Def Leppard and Whitesnake come to Belfast next weekend for a mega co-headlining tour that hits seven cities across the UK.
Both bands have released new albums in the last month or so. Do they still have the ability to rock out or is it just a tired collection of re-hashed staples? Not actual staples, of course.
Time for a head-to-head…
Band: Def Leppard
Album title: Songs from the Sparkle Lounge
Track Listing: 1. Go; 2. Nine Lives; 3. C’mon C’mon; 4. Love; 5. Tomorrow; 6. Cruise Control; 7. Hallucinate; 8. Only The Good Die Young; 9. Bad Actress; 10. Come Undone; 11. Gotta Let It Go
Running Time: 39m 22s
First out of the block are Def Leppard, formed in 1977. “Songs from the Sparkle Lounge” is their eleventh album of original material and was released at the end of April. It performed well, peaking at #5 in the US and #10 in the UK, their best chart performance since 1992’s “Adrenalize”.
“Go” charges out of the blocks in what is a throwback to their mid-90s flirt with a heavier, industrial sound and more serious subject matter. “We look to our leaders with the lies they try to feed us/Like a knife they try to bleed us/And they cut us real slow”, lead singer Joe Elliot croaks with menacing passion. The band are on fire here, as tight as they’ve sounded in ages in what is a cracking opener.
The lead single features country singer Tim McGraw on vocals in – what those familiar with his brand of slow-tempo country balladry consider – a surprisingly successful pairing. It’s a classic Def Leppard rocker; super riff, strong melody, excellent backing vocals, tons of energy and brilliantly produced. Slipping in as many card-playing references as possible, the track comes off as snappy and fun (“Let it roll, let ’em go, let ’em fly/Took a chance on a chance/But the aces were high”). Probably their best anthem since 1999s “Promises”.
A good-time glam-influenced cock-rocker with entertaining if far from enlightening lyrics: “Hold me close and I’ll make everything come true/Just let the man in me meet the woman in you…Ready, steady, go wherever you want to/I bet the seven wonders ain’t got nothin’ on you”. Lots of fun, another strong melody and plenty of vibrancy.
“Love”, a passionate love song that in DL’s heyday would have probably challenged for the #1 spot, starts out with a single electric power chord before sliding in to an acoustic-backed regret – “Love, look what you’ve done to my heart/Oh, I should have known from the start/That, you’d go and tear it apart/Oh, and now you desert me”. As trademark vocal harmonies kick in and guitars, drums and a dramatic orchestral backing are introduced, we’re reminded of 70s Queen and a beautiful, heartfelt ballad is delivered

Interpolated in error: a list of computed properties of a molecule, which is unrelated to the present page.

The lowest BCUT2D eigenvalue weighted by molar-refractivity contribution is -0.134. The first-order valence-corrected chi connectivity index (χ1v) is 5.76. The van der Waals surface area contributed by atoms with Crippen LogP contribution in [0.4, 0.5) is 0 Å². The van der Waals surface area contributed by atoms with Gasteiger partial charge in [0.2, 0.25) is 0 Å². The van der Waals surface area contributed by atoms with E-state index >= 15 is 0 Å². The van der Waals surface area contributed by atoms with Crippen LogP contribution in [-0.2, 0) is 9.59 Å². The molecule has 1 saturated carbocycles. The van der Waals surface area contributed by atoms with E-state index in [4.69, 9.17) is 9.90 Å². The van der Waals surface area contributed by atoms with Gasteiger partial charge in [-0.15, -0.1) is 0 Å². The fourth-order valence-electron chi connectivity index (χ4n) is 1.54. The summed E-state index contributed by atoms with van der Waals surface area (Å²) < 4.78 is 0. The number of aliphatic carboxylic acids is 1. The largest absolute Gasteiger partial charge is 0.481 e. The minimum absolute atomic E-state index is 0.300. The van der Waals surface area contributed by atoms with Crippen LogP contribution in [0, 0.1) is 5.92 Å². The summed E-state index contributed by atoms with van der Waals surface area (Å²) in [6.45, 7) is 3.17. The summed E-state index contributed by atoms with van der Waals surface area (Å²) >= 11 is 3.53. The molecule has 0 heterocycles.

We’re back rocking again with a trademark riff and “whoo whoo whoo” backing vocals. A musicially and lyrically exciteable tune (“I wanna break down, I’m gonna shake down/I just discovered I can’t wait until tomorrow comes”) it features another cool solo in a strong mid-song bridge.
We’re back in mid-90s “Slang” era again for “Cruise Control” – another successful stab at more serious subject matter. Starting out with a lone bassline (has any other DL song started that way before?) and in to a menacing mid-tempo, pseudo-industrial sound. “I close my eyes I bend in prayer/I train my mind to just not care” could refer to a troubled Christian, crouched in front of his altar. We soon discover it’s not: “Daylight shines upon the hour of my faith/I step in to the sun/I shield my eyes from the glory of the morning/And blow it all to kingdom come”. Probably the best hard-rock track they’ve done since 1999s “Paper Sun“.
Guitarist Phil Collen wrote this one so there is always a chance this is gonna be a straight-on rocker. And it is. Let down by a flat chorus, the song starts well enough, seemingly describing some smoking, drop-dead gorgeous woman (“You’re a roxette/Undeniable/Unobtainable/Is what you are”) but perhaps being an ironic denouncement of her own flattering opinion of herself (“Hallucinate/Its in your head/Hallucinate/In every word you say”).
Although it could be about many fallen star it is unlikely to be a song about Def Leppard’s own Steve Clark – well not entirely anyway – who died at the age of 29 in 1991 from an accidental overdose. “I saw you in a dream/You’re falling apart at the seams/I heard it in your voice/That you have no choice” Elliot sings before showing his understanding: “This genius is a heavy load/That leads you down a lonely road”. Some nice Beatles-like influences on this one but it again struggles with an unimaginative chorus.